Amid the rising market for American modernist work in recent years, Manhattan gallery owner Hollis Taggart says works by Stuart Davis (1892–1964) in particular “are in very strong demand.”
NEW YORK—Amid the rising market for American modernist work in recent years, Manhattan gallery owner Hollis Taggart says works by Stuart Davis (1892–1964) in particular “are in very strong demand.”
Taggart calls Davis “an innovator.” Like many other American artists of his time, Davis grappled with modernist influences from Europe, especially France, but unlike a number of his contemporaries, he was able to successfully integrate Cubist design with American imagery in his work.
The Hollis Taggart Galleries, New York, held an exhibition from November of last year through last January of 67 works on paper (mostly drawings in graphite and pen and ink) from the artist’s estate, priced between $15,000 and $400,000. Half of the pieces on view were sold. “The show did very well,” Taggart said. The prices ranged widely depending on when the drawings were created—those made in the late 1920s and the ’30s are the most sought after—their size, their subject matter and whether they were studies for major oil paintings. Among the buyers from the show was the Chrysler Museum of Art, Norfolk, Va., which acquired Study for Cigarettes.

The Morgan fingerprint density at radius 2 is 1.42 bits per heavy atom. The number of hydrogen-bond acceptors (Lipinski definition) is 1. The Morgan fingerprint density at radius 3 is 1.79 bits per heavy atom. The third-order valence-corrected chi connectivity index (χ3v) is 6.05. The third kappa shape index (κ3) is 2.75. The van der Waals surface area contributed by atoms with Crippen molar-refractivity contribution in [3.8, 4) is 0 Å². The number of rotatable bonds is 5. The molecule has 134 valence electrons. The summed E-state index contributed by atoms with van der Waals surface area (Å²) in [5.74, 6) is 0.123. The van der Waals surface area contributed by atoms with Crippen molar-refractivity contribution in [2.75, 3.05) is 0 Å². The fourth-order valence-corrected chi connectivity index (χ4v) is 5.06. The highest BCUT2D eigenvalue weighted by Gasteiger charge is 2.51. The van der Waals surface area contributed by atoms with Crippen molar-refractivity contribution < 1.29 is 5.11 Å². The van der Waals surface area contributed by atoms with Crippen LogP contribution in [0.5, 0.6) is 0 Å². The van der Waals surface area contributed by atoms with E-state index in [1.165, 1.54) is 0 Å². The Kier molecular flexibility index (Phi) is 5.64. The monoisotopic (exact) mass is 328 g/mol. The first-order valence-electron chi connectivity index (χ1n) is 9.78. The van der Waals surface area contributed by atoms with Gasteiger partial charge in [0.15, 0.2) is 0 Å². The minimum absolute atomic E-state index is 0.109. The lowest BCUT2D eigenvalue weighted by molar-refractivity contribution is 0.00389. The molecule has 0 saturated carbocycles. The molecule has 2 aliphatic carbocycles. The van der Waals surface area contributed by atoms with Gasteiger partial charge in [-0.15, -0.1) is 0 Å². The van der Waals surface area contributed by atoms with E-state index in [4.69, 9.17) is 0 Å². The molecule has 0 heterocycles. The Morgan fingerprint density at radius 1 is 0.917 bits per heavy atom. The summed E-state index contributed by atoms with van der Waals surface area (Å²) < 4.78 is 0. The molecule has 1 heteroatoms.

Hollis Taggart does not represent the artist’s estate, but has been working with Earl Davis, his son, who is the executor, since early last year. (The estate had been represented by the New York–based Salander-O’Reilly Galleries, which filed for bankruptcy last November in the wake of numerous lawsuits, some of which involve paintings still in the Davis estate [ANL, 9/18/07].) No future exhibitions are planned, but Taggart says the gallery will continue to work with Earl Davis.
Taggart told ARTnewsletter that he has yet to examine the entire contents of the estate, but he estimates that there are many more works on paper than paintings and that the total holdings are not substantial, even though Davis was highly prolific. “He was painting on the day before he died,” Taggart noted. He said that prices for oil paintings also range widely, from $100,000 up to $8 million/10 million. The gallery also handles paintings and works on paper by the artist on the secondary market, where prices and demand have been strong.
Davis’s work has come up regularly at public sales, often yielding solid prices. The top auction price to date is $4.5 million, paid at Sotheby’s in November 2005 for the oil Rue de l’échaudé, 1928, to which the auction house had assigned an estimate of $1 million/1.5 million. Other top prices include $3.2 million (estimate: $2 million/3 million) for the oil Still Life with Flowers, 1930, paid at Christie’s in December 2005, and $2.8 million for the 1910 oil The Music Hall at Sotheby’s last May (estimate: $500,000/700,000).